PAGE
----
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5. Sturgill Simpson

Nashville singer/songwriter Sturgill Simpson, a 38-year-old country artist just tasting mainstream success, might seem like a weird fit at Lolla. Regardless, he and his band delivered a stunning cover of When In Rome's '80s hit "The Promise," and their shit-kicking bluegrass electric guitars rang throughout the Chicago skyline during a smoldering 40-minute set. So before asking if Simpson was out of place at Lolla, ask if Waylon Jennings would've been welcomed on the '90s touring version of Lolla. The answer is "hell yes!" and with Simpson's real tales and authentic country sound, he proved he belonged on this version with a vengeance.

4. Metallica

At a festival where electronic music has gained a greater foothold over the years, it was refreshing to see the thrash metal veterans rock out as hard as they did for an appreciative audience. Opting for an aggressive setlist marked by fan favorites like "Master of Puppets," "One," and "Sanitarium," Metallica showed that they haven't skipped a beat in their elder years. The Bay Area band left their devoted fan base near speechless with a hard-hitting series of encores -- including covers of "Whiskey in the Jar" and "Am I Evil," and finishing strong with "Nothing Else Matters" and "Enter Sandman."

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3. Brand New 

Long Island cult heroes Brand New come out swinging for their Saturday night set, with their new single "Mene" getting their Sprint Stage crowd into a frenzy. They haven't released a studio album since 2009, but their old material held a gripping presence. "Sic Transit Gloria (Glory Fades)" sounded absolutely ferocious, with a second drummer-percussionist added to Brand New's attack. The stop-start fury of "You Won't Know" was another highlight, and when the band kicks out something from its first album, old timers know how "Seventy Times 7" is going to slay. Brand New revved anticipation for their still-forthcoming new LP and made a case for more punk rock at Lollapalooza, alongside the need for more hip-hop.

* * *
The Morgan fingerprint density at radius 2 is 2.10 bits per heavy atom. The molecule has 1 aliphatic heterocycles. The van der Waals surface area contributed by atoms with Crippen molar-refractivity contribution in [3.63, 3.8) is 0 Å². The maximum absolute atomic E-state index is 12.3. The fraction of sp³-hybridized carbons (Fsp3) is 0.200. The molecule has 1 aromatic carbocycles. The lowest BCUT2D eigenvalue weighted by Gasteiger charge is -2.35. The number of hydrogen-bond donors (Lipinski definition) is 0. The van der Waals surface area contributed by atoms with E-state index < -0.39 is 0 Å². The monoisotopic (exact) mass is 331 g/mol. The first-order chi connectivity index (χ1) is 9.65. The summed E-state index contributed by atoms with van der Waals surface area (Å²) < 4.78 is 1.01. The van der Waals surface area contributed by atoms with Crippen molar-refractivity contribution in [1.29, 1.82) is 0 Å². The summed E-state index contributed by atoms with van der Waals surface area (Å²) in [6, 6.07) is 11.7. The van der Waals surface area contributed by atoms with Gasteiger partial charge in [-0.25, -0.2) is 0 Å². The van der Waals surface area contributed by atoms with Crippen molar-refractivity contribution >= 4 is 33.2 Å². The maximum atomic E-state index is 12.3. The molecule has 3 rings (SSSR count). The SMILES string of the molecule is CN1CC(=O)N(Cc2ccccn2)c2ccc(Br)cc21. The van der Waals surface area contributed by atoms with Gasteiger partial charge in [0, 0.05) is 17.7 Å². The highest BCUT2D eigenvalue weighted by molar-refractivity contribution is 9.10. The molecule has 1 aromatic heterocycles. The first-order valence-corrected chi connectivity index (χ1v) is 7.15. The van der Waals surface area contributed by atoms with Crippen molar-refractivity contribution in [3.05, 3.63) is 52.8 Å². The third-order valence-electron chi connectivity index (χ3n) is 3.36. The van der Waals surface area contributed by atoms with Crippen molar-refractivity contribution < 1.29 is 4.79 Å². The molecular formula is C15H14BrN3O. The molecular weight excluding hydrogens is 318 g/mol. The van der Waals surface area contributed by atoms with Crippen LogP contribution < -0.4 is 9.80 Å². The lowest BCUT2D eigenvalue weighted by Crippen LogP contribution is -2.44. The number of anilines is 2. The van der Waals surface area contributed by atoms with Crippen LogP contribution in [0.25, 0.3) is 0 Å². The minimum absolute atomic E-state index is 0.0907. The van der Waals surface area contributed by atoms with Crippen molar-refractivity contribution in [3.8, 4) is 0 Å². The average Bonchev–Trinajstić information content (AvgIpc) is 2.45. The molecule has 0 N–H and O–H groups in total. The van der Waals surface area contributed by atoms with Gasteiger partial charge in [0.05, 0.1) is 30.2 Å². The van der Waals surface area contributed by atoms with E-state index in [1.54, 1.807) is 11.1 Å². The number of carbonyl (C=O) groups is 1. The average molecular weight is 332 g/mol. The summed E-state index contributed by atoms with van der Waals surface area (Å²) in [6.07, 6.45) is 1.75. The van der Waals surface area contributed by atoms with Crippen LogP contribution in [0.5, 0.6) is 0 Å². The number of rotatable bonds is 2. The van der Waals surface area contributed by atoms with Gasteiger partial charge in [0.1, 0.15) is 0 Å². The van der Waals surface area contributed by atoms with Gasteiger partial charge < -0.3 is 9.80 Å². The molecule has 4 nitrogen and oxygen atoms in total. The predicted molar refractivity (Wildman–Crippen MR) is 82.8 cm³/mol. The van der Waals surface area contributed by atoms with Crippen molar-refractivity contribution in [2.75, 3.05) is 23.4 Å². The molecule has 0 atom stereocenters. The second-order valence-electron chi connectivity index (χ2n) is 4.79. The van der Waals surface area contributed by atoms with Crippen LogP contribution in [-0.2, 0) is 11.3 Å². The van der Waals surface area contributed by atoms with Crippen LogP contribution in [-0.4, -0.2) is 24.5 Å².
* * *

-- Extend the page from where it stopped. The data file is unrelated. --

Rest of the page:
2. Kaskade

After drawing eye-popping crowds at Coachella and EDC Las Vegas, it was fitting that the Northbrook native would have the chance to play his fourth Lollapalooza at the peak of his powers. The Perry's stage played host to an emotional homecoming where Kaskade reflected on his journey from the Chicago suburbs to the forefront of dance music, treating enthusiastic attendees to a special set that represented the depth and breadth of his catalog. With his mom and wife in attendance, he dedicated his finale (Caspa's remix of his classic collab with deadmau5 "I Remember") to "the city that inspired [him] and started [him] on [his] career."

1. A$AP Rocky

Judging by A$AP Rocky's Sunday night performance, Lolla '15 could have used a few more big-name rappers. Flacko's set got a sprawling main stage crowd into a frenzy, whether it was "Fuckin' Problems," his "Shabba" verse, or his DJ dropping Nirvana's "Smells Like Teen Spirit," which he rocked out to just as hard alongside guest Vic Mensa. Vic was onstage for a rendition of his Kanye West collaboration "U Made," which was among the weekend's biggest special guess performances. And while partying like a cowboy or a rock star, Rocky mixed some sincerity into the set, too: "We even had a historic rap battle a week ago... I love the fact that I'm a part of hip-hop right now."